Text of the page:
Wednesday, February 8, 2012

To Yvonne, 2010


January 30, 2010

Welcome to Yvonne Rainer

It is my great pleasure this afternoon to introduce you to Yvonne Rainer.

As many of you know, Yvonne grew up in the Bay Area and was one of the founders of the still-seismically important Judson Dance Theater, in New York City, where dance was subjected to revolutionary scrutiny from 1962 to 1964. She herself made history in 1965 with her now renowned No Manifesto, the famous document in which she said “no” to established dance and all its affectations and trappings. The following year she substantiated her ideas in movement with her work entitled The Mind Is A Muscle, notably the segment entitled Trio A, deconstructing and reconfiguring the physical language before you could say “Derrida.” She soon moved into filmmaking when the medium was still a solidly male domain, and in 1972 made her first feature-length work, “Lives of Performers.” She went on to make many more films meant, she says, “to confound in a certain way,” and always of political/feminist import and wit.

In talking about Merce Cunningham, Yvonne writes in her memoir Feelings Are Facts, “He just danced, and when he talked it was with a quiet earnestness that both soothed and exhilarated me….It was truly the beginning of a zeitgeist. You just “do it,” with the coordination of a pro and the innocence of an amateur.”

For over half a century, Yvonne has taken Merce’s ethos of “just do it” to extraordinary heights, as those of you who were here this morning had a chance to experience. Using such tools as task, game, speech and film in her dance, she moved decidedly closer not only to expression of authentic thought and feeling but also to embodiment of transparent authenticity.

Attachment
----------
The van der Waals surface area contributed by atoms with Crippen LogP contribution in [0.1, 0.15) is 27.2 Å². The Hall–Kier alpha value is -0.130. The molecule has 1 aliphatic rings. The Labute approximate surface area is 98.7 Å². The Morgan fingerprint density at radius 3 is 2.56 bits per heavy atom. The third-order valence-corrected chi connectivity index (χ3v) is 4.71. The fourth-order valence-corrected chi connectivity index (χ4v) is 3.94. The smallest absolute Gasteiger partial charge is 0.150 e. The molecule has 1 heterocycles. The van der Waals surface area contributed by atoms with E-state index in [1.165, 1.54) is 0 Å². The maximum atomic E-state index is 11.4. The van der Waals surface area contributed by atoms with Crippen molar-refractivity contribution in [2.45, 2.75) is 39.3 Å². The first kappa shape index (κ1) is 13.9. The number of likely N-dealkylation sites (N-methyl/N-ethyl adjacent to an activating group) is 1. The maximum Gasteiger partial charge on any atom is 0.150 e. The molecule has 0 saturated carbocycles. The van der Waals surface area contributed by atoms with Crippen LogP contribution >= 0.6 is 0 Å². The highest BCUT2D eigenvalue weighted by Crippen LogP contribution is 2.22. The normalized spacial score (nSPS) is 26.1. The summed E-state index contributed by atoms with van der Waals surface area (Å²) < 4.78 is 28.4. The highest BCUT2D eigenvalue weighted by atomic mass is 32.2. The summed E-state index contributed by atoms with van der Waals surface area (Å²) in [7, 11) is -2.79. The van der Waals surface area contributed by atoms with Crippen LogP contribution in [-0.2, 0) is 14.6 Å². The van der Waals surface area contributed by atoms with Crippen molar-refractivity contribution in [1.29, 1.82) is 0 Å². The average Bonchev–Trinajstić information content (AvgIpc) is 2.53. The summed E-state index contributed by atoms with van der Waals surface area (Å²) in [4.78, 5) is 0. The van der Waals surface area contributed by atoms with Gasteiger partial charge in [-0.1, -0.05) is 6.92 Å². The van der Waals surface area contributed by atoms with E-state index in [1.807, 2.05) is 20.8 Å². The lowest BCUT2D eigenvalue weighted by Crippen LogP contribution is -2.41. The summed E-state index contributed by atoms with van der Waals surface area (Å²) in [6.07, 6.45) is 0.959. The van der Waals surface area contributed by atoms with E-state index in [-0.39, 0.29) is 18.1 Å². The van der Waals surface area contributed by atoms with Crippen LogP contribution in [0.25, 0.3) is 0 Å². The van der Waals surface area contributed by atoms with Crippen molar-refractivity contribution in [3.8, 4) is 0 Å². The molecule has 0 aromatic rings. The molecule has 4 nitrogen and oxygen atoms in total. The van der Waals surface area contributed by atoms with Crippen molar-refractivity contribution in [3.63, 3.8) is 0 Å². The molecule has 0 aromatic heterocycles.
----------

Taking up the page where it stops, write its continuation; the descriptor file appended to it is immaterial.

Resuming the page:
In the 1970s she began her long and continued love affair with film and was only lured back to dance in 2001 by Mikhail Baryshnikov and the White Oak Dance Project, which commissioned After Many a Summer Dies the Swan and Trio A Pressured. Since the Yvonne has also choreographed a re-visioning of Agon by Balanchine called AG Indexical, with a little help from H.M. Her reinvisioning of Rite of Spring was presented at Documenta 12 and Performa 07.

Today she is a Distinguished Professor of Studio Art at UC Irvine in Performance and History of Experimental Film. She is the recipient of innumerable awards, including a MacArthur Foundation Award, the Wexner Prize and a Bessie.

In her poem “Helen of Troy Does Countertop Dancing,” Margaret Atwood writes that “nothing is more opaque than absolute transparency,” and this seems truly apt today. Yvonne demands that we flex our mind’s muscle in order to meet her in the clear land of deceptively simple and unadorned dance. Visionary choreographer have been called mother, goddess, high priestess and pioneer. With Yvonne, we can now add poet philosopher to the list.

Please welcome Yvonne Rainer.

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